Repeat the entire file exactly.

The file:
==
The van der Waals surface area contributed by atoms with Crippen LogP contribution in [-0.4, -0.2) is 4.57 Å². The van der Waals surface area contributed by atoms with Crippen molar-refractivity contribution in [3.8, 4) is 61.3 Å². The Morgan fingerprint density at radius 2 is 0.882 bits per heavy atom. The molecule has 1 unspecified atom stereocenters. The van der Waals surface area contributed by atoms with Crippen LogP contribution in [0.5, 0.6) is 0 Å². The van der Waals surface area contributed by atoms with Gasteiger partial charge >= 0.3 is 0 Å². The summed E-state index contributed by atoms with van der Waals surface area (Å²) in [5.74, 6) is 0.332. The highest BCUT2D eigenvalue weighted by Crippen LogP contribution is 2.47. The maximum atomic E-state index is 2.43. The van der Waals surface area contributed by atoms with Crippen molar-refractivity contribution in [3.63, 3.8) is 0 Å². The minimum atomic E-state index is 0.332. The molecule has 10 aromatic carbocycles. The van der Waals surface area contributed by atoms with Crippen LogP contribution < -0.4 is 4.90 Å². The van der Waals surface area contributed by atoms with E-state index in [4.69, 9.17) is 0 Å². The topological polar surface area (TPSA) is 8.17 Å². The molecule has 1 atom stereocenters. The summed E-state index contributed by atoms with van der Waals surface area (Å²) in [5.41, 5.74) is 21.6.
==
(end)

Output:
The van der Waals surface area contributed by atoms with Crippen LogP contribution in [-0.4, -0.2) is 4.57 Å². The van der Waals surface area contributed by atoms with Crippen molar-refractivity contribution in [3.8, 4) is 61.3 Å². The Morgan fingerprint density at radius 2 is 0.882 bits per heavy atom. The molecule has 1 unspecified atom stereocenters. The van der Waals surface area contributed by atoms with Crippen LogP contribution in [0.5, 0.6) is 0 Å². The van der Waals surface area contributed by atoms with Gasteiger partial charge >= 0.3 is 0 Å². The summed E-state index contributed by atoms with van der Waals surface area (Å²) in [5.74, 6) is 0.332. The highest BCUT2D eigenvalue weighted by Crippen LogP contribution is 2.47. The maximum atomic E-state index is 2.43. The van der Waals surface area contributed by atoms with Crippen molar-refractivity contribution in [3.63, 3.8) is 0 Å². The minimum atomic E-state index is 0.332. The molecule has 10 aromatic carbocycles. The van der Waals surface area contributed by atoms with Crippen LogP contribution < -0.4 is 4.90 Å². The van der Waals surface area contributed by atoms with E-state index in [4.69, 9.17) is 0 Å². The topological polar surface area (TPSA) is 8.17 Å². The molecule has 1 atom stereocenters. The summed E-state index contributed by atoms with van der Waals surface area (Å²) in [5.41, 5.74) is 21.6.